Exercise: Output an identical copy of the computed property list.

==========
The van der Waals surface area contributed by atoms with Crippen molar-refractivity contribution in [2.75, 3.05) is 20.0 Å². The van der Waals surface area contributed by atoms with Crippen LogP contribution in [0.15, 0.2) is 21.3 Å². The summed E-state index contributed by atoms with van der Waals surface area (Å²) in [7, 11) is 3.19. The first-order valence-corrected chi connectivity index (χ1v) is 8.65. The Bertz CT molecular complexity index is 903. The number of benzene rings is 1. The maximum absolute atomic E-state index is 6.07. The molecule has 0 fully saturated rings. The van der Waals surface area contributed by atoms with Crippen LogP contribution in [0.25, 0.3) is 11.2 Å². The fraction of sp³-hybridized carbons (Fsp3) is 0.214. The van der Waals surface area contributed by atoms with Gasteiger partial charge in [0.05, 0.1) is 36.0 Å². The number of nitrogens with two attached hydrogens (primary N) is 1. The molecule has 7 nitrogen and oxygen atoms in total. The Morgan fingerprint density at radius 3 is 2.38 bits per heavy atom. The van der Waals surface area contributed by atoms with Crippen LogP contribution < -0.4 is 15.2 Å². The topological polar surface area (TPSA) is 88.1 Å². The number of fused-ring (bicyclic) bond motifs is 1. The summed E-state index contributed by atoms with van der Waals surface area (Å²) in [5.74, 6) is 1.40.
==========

The van der Waals surface area contributed by atoms with Crippen molar-refractivity contribution in [2.75, 3.05) is 20.0 Å². The van der Waals surface area contributed by atoms with Crippen LogP contribution in [0.15, 0.2) is 21.3 Å². The summed E-state index contributed by atoms with van der Waals surface area (Å²) in [7, 11) is 3.19. The first-order valence-corrected chi connectivity index (χ1v) is 8.65. The Bertz CT molecular complexity index is 903. The number of benzene rings is 1. The maximum absolute atomic E-state index is 6.07. The molecule has 0 fully saturated rings. The van der Waals surface area contributed by atoms with Crippen LogP contribution in [0.25, 0.3) is 11.2 Å². The fraction of sp³-hybridized carbons (Fsp3) is 0.214. The van der Waals surface area contributed by atoms with Gasteiger partial charge in [0.05, 0.1) is 36.0 Å². The number of nitrogens with two attached hydrogens (primary N) is 1. The molecule has 7 nitrogen and oxygen atoms in total. The Morgan fingerprint density at radius 3 is 2.38 bits per heavy atom. The van der Waals surface area contributed by atoms with Crippen LogP contribution < -0.4 is 15.2 Å². The topological polar surface area (TPSA) is 88.1 Å². The number of fused-ring (bicyclic) bond motifs is 1. The summed E-state index contributed by atoms with van der Waals surface area (Å²) in [5.74, 6) is 1.40.